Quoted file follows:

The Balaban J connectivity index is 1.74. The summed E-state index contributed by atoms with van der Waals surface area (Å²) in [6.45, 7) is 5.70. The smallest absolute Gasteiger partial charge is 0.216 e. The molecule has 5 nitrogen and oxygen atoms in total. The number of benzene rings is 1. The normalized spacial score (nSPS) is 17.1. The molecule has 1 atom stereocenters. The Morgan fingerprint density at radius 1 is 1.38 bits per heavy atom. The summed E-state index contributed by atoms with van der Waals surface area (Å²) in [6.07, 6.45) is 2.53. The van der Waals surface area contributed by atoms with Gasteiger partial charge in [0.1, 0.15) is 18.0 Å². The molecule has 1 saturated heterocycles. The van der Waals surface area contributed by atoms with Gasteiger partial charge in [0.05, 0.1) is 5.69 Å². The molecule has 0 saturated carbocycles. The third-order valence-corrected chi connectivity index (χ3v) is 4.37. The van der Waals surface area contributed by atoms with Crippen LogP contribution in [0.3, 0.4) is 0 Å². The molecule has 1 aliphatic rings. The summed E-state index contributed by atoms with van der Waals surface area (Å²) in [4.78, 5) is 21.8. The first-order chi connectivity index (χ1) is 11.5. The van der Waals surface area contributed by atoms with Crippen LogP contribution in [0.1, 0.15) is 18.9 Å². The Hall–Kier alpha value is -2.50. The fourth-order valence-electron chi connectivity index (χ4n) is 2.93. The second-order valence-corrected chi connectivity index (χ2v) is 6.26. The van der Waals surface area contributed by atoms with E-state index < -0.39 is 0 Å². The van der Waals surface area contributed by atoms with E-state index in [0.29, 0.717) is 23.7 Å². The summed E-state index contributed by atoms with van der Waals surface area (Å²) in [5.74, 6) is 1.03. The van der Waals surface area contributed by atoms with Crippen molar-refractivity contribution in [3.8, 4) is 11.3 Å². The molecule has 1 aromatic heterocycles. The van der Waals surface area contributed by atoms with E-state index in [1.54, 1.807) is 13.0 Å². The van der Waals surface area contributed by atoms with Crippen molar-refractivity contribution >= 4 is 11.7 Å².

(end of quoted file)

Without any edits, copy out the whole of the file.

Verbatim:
The Balaban J connectivity index is 1.74. The summed E-state index contributed by atoms with van der Waals surface area (Å²) in [6.45, 7) is 5.70. The smallest absolute Gasteiger partial charge is 0.216 e. The molecule has 5 nitrogen and oxygen atoms in total. The number of benzene rings is 1. The normalized spacial score (nSPS) is 17.1. The molecule has 1 atom stereocenters. The Morgan fingerprint density at radius 1 is 1.38 bits per heavy atom. The summed E-state index contributed by atoms with van der Waals surface area (Å²) in [6.07, 6.45) is 2.53. The van der Waals surface area contributed by atoms with Gasteiger partial charge in [0.1, 0.15) is 18.0 Å². The molecule has 1 saturated heterocycles. The van der Waals surface area contributed by atoms with Gasteiger partial charge in [0.05, 0.1) is 5.69 Å². The molecule has 0 saturated carbocycles. The third-order valence-corrected chi connectivity index (χ3v) is 4.37. The van der Waals surface area contributed by atoms with Crippen LogP contribution in [0.3, 0.4) is 0 Å². The molecule has 1 aliphatic rings. The summed E-state index contributed by atoms with van der Waals surface area (Å²) in [4.78, 5) is 21.8. The first-order chi connectivity index (χ1) is 11.5. The van der Waals surface area contributed by atoms with Crippen LogP contribution in [0.1, 0.15) is 18.9 Å². The Hall–Kier alpha value is -2.50. The fourth-order valence-electron chi connectivity index (χ4n) is 2.93. The second-order valence-corrected chi connectivity index (χ2v) is 6.26. The van der Waals surface area contributed by atoms with E-state index < -0.39 is 0 Å². The van der Waals surface area contributed by atoms with E-state index in [0.29, 0.717) is 23.7 Å². The summed E-state index contributed by atoms with van der Waals surface area (Å²) in [5.74, 6) is 1.03. The van der Waals surface area contributed by atoms with Crippen molar-refractivity contribution in [3.8, 4) is 11.3 Å². The molecule has 1 aromatic heterocycles. The van der Waals surface area contributed by atoms with E-state index in [1.54, 1.807) is 13.0 Å². The van der Waals surface area contributed by atoms with Crippen molar-refractivity contribution >= 4 is 11.7 Å².